For startups and investors aiming to bring health technology to underserved populations, evidence of impact should be everything: It’s what shows employers and payers a new offering is worth paying for, and what can help convince patients to give it a try.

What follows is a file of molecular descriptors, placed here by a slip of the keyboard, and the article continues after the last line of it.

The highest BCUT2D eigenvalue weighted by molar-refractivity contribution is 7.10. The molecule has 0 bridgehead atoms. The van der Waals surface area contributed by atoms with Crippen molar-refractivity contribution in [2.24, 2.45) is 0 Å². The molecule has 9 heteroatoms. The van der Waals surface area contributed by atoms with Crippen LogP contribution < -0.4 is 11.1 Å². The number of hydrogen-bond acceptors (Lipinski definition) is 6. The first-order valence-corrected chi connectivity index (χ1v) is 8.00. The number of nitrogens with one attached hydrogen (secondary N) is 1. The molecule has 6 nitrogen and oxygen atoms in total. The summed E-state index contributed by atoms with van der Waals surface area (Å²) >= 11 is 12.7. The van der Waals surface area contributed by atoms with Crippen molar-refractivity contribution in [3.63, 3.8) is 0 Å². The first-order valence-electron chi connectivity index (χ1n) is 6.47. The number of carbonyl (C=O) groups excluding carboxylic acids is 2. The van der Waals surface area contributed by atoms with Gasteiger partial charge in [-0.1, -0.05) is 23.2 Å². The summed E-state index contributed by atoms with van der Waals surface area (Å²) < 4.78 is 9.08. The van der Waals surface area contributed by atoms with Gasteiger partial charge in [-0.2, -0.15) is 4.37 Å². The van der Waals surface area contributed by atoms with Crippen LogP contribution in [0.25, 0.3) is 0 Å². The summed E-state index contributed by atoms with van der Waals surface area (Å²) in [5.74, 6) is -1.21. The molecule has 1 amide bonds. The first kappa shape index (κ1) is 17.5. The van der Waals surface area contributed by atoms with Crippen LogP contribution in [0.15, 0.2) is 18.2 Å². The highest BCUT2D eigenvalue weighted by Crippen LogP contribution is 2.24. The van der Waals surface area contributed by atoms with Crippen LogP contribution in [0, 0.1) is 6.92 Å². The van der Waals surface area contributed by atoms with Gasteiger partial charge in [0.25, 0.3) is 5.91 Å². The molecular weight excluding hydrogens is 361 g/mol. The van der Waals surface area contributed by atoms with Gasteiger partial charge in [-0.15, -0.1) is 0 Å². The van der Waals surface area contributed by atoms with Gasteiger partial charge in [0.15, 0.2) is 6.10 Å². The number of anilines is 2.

But while the market is crowded with companies claiming their products meaningfully improve health — especially for underserved groups — there is still no industry-wide standard slate of metrics to fully evaluate them. Some are reporting how many new appointments they’ve created among lower income or underrepresented populations; others are coming up with new ways to approximate how their app or wearable specifically helped rural and urban patients with chronic conditions, for instance.
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